July 13, 2010


Fiddle me this: Kingsley Flood don't even like alt-country (BARRY THOMPSON, July 13, 2010, The Phoenix)

I tend to suspect a solid percentage of what appear to be roots-movement bands are, in fact, punk bands who realized they get taken more seriously when they play acoustic guitars and pretend they've always been huge Johnny Cash fans. [...]

"I still don't listen to much roots rock," says bassist Nick Balkin, when I join him with three other area Kingsleys at Lord Hobo in Cambridge. "When Naseem and I started playing, his songs were just really good folk songs. Then it turned into something you could label Americana, because we kept saying things like, 'Oh, this would be cool with a fiddle,' or 'This part would be cool with a mandolin.' "

Of course, 90 percent of bands who say they didn't expect to end up lumped in with whatever genre either have no self-awareness or are lying. But this year's self-released Dust Windows indicates that Kingsley Flood know themselves quite well. Sometimes a straight-rock essence supplants their flickering traditionalist zeal. But then there's "Devil's Arms," which could inspire you to hop a train and guzzle moonshine. And "When I Grow Up" and "Just a Midnight Ride" fall into that select cadre of really cool indie songs I wonder whether my dad wouldn't enjoy.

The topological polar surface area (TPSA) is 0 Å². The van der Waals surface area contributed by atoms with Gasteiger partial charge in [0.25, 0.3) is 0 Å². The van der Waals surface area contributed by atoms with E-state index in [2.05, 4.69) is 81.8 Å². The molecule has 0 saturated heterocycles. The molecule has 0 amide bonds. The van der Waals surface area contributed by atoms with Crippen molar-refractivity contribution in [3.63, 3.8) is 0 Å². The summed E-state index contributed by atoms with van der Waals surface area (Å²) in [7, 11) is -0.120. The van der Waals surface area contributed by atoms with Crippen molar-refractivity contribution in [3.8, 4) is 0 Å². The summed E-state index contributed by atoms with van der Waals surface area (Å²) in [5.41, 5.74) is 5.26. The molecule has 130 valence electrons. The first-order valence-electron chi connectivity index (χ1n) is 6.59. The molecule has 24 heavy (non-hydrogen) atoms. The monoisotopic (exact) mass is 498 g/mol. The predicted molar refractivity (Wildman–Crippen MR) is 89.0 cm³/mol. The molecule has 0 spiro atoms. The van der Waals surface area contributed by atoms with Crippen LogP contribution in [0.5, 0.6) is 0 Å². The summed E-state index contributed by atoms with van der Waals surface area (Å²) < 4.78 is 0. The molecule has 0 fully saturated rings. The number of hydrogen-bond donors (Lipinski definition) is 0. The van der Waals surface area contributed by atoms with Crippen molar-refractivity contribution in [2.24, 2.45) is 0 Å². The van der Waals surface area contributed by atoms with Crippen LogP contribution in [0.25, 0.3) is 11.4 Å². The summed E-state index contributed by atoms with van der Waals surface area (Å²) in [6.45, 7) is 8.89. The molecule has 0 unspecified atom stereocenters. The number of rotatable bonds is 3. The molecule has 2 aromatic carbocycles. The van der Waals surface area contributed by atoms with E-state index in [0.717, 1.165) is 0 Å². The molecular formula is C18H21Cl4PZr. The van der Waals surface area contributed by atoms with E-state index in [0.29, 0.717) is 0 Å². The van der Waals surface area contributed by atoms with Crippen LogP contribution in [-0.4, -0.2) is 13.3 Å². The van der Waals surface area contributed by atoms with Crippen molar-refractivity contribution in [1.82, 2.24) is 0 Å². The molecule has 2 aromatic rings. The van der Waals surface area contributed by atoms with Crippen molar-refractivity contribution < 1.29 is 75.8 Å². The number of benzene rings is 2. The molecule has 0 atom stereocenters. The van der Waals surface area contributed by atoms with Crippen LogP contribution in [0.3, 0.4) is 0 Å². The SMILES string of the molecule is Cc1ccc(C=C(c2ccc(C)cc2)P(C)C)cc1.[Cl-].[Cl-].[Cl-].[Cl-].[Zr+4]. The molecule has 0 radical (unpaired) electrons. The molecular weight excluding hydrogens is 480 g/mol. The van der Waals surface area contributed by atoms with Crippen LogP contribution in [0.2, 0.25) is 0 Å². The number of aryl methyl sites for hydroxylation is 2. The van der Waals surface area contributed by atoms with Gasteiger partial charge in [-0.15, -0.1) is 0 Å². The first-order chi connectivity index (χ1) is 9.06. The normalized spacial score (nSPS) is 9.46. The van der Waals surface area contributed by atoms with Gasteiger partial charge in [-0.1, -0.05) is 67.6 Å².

Even on those tracks, Khuri never quite ceases to evoke an impish, Dustbowl-era troubadour spinning narratives where the Devil and Jesus exist as characters in the story, as opposed to anything allegorical. Which is weird, given that dude's got a grad degree from Harvard. But had he not pursued academe, he never would've started his fiddly rock band. Balkin, then known mainly as guitarist for space-age neo-Britpop lads Logan 5 and the Runners, first met Khuri through a Craigslist roommate arrangement while the latter attended school. After some fluctuation, the line-up has settled into Khuri, Balkin, lead-guitarist George Hall, mandolinist/fiddler Jenée Morgan, trumpeter Chris Barrett, and drummer Will Davies. They all seem to share a dislike of contemporary alt-country.

Posted by Orrin Judd at July 13, 2010 4:58 PM
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